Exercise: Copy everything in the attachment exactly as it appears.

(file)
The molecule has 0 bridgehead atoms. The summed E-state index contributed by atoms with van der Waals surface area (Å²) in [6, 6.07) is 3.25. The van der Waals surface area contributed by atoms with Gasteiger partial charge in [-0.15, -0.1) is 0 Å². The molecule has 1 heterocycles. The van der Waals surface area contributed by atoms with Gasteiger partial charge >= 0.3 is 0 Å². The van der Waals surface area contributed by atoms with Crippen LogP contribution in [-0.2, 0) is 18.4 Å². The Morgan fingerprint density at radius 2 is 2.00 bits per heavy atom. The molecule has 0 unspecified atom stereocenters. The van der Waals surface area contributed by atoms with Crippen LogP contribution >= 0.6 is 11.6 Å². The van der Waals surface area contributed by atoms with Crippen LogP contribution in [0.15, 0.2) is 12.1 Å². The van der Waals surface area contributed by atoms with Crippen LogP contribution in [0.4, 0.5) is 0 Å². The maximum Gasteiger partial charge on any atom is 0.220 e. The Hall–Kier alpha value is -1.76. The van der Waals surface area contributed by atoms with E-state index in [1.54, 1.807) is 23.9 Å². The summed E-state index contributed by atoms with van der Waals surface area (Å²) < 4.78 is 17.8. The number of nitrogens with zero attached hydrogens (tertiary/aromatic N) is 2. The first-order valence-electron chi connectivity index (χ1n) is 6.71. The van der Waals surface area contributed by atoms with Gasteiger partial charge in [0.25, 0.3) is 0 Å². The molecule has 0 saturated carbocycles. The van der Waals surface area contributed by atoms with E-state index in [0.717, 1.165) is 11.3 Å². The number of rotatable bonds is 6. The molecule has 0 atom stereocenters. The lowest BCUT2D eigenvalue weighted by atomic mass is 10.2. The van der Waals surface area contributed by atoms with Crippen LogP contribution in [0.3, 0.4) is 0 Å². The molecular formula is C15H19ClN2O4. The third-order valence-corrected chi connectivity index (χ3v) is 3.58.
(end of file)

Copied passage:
The molecule has 0 bridgehead atoms. The summed E-state index contributed by atoms with van der Waals surface area (Å²) in [6, 6.07) is 3.25. The van der Waals surface area contributed by atoms with Gasteiger partial charge in [-0.15, -0.1) is 0 Å². The molecule has 1 heterocycles. The van der Waals surface area contributed by atoms with Gasteiger partial charge >= 0.3 is 0 Å². The van der Waals surface area contributed by atoms with Crippen LogP contribution in [-0.2, 0) is 18.4 Å². The Morgan fingerprint density at radius 2 is 2.00 bits per heavy atom. The molecule has 0 unspecified atom stereocenters. The van der Waals surface area contributed by atoms with Crippen LogP contribution >= 0.6 is 11.6 Å². The van der Waals surface area contributed by atoms with Crippen LogP contribution in [0.15, 0.2) is 12.1 Å². The van der Waals surface area contributed by atoms with Crippen LogP contribution in [0.4, 0.5) is 0 Å². The maximum Gasteiger partial charge on any atom is 0.220 e. The Hall–Kier alpha value is -1.76. The van der Waals surface area contributed by atoms with E-state index in [1.54, 1.807) is 23.9 Å². The summed E-state index contributed by atoms with van der Waals surface area (Å²) < 4.78 is 17.8. The number of nitrogens with zero attached hydrogens (tertiary/aromatic N) is 2. The first-order valence-electron chi connectivity index (χ1n) is 6.71. The van der Waals surface area contributed by atoms with Gasteiger partial charge in [0.25, 0.3) is 0 Å². The molecule has 0 saturated carbocycles. The van der Waals surface area contributed by atoms with E-state index in [0.717, 1.165) is 11.3 Å². The number of rotatable bonds is 6. The molecule has 0 atom stereocenters. The lowest BCUT2D eigenvalue weighted by atomic mass is 10.2. The van der Waals surface area contributed by atoms with Crippen LogP contribution in [0.3, 0.4) is 0 Å². The molecular formula is C15H19ClN2O4. The third-order valence-corrected chi connectivity index (χ3v) is 3.58.